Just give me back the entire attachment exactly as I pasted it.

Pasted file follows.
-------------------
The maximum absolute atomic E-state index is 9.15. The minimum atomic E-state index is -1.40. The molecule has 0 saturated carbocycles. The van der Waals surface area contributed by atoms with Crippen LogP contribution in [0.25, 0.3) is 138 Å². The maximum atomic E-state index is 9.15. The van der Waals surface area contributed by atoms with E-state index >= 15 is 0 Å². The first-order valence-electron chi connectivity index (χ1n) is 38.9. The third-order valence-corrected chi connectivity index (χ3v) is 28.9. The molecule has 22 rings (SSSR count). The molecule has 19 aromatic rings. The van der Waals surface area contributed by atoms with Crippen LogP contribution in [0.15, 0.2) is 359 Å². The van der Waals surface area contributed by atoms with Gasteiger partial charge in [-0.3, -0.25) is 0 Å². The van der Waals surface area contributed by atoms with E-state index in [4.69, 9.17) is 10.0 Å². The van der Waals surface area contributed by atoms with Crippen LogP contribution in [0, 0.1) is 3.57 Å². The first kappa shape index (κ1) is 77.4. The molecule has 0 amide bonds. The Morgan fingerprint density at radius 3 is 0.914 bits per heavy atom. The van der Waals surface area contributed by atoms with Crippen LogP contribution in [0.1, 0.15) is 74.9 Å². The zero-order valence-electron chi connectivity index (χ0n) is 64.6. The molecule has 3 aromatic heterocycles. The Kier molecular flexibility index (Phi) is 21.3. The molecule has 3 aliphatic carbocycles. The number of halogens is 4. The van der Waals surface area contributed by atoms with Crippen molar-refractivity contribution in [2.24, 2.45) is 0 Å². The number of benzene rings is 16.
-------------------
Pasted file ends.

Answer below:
The maximum absolute atomic E-state index is 9.15. The minimum atomic E-state index is -1.40. The molecule has 0 saturated carbocycles. The van der Waals surface area contributed by atoms with Crippen LogP contribution in [0.25, 0.3) is 138 Å². The maximum atomic E-state index is 9.15. The van der Waals surface area contributed by atoms with E-state index >= 15 is 0 Å². The first-order valence-electron chi connectivity index (χ1n) is 38.9. The third-order valence-corrected chi connectivity index (χ3v) is 28.9. The molecule has 22 rings (SSSR count). The molecule has 19 aromatic rings. The van der Waals surface area contributed by atoms with Crippen LogP contribution in [0.15, 0.2) is 359 Å². The van der Waals surface area contributed by atoms with Gasteiger partial charge in [-0.3, -0.25) is 0 Å². The van der Waals surface area contributed by atoms with E-state index in [4.69, 9.17) is 10.0 Å². The van der Waals surface area contributed by atoms with Crippen LogP contribution in [0, 0.1) is 3.57 Å². The first kappa shape index (κ1) is 77.4. The molecule has 0 amide bonds. The Morgan fingerprint density at radius 3 is 0.914 bits per heavy atom. The van der Waals surface area contributed by atoms with Crippen LogP contribution in [0.1, 0.15) is 74.9 Å². The zero-order valence-electron chi connectivity index (χ0n) is 64.6. The molecule has 3 aromatic heterocycles. The Kier molecular flexibility index (Phi) is 21.3. The molecule has 3 aliphatic carbocycles. The number of halogens is 4. The van der Waals surface area contributed by atoms with Crippen molar-refractivity contribution in [2.24, 2.45) is 0 Å². The number of benzene rings is 16.